Few in Texas are strangers to the magic alchemy of malt and hops—or even its most celebrated local manifestation, Shiner Bock beer. It’s served up in saloons, restaurants, cafes, and honkytonks across the Lone Star State, indeed, even in a few of our own STAG stores. But while certainly delicious and ubiquitous, the beer is much more than just another tasty craft brew. It’s a living piece of Texas history, and one of the few survivors still left in America from the golden age of brewing that occurred before Prohibition.
The Spoetzl Brewery, which produces Shiner Bock, was founded in 1909 as the Shiner Brewing Association. At the time, Texas was home to a large community of German and Bohemian immigrants who had started settling in the region in the aftermath of the 1848 revolutions that rocked central Europe. They brought more to America than frankfurters and sauerkraut—they carried over an ancestral knowledge of lager brewing as well, and they founded breweries wherever they landed. The Spoetzl Brewery was one of thirteen that existed in Texas prior to the onset of Prohibition, and one of only several that actually managed to survive it.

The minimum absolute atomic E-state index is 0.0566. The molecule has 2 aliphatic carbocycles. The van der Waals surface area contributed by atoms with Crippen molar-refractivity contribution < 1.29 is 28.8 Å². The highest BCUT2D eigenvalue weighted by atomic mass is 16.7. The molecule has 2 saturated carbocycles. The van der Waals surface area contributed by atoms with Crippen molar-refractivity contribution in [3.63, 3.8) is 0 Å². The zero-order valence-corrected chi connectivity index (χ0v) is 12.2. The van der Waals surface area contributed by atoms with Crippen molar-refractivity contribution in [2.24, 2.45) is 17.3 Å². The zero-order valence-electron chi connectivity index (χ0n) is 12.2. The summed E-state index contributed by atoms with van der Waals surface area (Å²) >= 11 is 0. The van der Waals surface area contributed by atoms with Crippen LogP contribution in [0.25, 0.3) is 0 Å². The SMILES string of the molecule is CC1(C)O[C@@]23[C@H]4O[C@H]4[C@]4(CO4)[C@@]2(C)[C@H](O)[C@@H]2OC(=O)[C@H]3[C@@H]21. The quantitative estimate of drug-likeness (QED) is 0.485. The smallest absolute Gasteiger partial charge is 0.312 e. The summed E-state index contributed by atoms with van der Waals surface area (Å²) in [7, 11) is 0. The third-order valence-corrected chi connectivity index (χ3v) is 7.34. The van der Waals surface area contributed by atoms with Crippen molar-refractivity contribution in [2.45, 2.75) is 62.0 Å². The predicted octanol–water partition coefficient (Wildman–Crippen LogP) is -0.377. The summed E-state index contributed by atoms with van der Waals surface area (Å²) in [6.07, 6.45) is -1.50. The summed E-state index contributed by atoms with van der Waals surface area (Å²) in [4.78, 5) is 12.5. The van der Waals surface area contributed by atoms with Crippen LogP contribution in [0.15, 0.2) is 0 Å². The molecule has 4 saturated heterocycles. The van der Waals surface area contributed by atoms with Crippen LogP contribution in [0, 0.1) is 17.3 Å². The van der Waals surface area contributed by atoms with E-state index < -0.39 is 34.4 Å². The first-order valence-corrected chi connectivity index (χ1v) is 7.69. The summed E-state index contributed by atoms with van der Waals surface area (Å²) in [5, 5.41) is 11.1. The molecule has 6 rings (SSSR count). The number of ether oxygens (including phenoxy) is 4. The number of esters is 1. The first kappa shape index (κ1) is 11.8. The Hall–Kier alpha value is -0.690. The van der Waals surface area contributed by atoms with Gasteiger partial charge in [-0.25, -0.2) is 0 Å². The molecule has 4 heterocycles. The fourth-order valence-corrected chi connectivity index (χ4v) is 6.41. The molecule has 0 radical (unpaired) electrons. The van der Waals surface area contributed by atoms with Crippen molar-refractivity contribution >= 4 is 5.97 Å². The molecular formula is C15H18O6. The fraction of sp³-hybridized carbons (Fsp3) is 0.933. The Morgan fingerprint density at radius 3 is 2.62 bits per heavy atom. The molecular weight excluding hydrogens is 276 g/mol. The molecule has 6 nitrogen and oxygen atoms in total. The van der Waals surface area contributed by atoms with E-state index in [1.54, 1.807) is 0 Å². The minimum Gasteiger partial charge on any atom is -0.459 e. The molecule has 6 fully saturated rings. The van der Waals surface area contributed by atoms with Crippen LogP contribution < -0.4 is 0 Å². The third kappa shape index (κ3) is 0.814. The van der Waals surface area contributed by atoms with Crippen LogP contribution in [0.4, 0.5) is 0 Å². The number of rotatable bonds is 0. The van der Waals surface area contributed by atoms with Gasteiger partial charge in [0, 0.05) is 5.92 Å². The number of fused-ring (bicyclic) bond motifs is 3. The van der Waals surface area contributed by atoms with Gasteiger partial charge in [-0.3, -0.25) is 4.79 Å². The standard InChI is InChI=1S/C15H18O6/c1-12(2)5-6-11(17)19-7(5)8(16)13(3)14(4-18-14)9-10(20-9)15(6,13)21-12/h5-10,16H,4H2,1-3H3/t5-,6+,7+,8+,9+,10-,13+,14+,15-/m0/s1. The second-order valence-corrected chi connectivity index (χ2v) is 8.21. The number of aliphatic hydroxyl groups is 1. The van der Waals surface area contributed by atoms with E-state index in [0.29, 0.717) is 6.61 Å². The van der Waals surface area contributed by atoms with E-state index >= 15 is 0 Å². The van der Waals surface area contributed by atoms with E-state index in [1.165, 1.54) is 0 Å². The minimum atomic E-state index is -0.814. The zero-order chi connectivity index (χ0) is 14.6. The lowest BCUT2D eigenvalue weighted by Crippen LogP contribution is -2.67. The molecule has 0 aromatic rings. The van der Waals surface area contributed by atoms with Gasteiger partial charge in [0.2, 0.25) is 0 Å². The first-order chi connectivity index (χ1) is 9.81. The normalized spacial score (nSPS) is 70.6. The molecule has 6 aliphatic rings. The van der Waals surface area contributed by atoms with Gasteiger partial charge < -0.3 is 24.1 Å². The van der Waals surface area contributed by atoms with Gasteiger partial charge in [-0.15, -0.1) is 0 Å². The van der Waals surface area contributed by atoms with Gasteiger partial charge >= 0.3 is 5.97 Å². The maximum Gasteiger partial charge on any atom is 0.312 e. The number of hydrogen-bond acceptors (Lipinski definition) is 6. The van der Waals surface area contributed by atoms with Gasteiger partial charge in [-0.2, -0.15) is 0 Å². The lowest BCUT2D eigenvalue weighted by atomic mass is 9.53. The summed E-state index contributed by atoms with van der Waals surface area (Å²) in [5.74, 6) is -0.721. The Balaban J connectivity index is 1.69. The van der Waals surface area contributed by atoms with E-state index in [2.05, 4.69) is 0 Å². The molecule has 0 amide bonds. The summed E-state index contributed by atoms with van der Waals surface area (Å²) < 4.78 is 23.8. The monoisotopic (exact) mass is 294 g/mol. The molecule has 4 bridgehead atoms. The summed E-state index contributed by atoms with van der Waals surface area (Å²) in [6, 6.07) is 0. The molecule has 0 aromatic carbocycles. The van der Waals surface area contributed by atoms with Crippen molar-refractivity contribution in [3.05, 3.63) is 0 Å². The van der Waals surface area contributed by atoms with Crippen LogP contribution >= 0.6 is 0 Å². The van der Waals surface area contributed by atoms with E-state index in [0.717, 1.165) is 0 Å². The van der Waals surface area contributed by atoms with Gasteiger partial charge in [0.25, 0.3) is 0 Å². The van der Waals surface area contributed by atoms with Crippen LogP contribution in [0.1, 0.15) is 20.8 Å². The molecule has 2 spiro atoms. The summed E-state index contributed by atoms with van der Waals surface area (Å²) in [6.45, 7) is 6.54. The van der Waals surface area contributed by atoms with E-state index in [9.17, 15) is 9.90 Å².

What makes the Shiner Bock beer that the brewery still produces so unique, however, is the fact that it actually is a bock-style lager. After the dry years of the 1920s, the handful of American breweries that remained in operation generally resigned themselves to selling a lighter, more watery style of pilsner beer. It was both cheaper to make and easier to market. The Spoetzl Brewery was an exception, though, and they continued to offer a darker, richer, and older style of German bock beer—first on a seasonal basis, and later, year-round.
And the rest, as they say, is history. So next time you’re at a STAG store in Austin or Dallas, crack open a nice, cold Shiner Bock, and taste what American beer was like back in your great-grandfather’s day. We’ll be sure to keep ‘em on ice for you.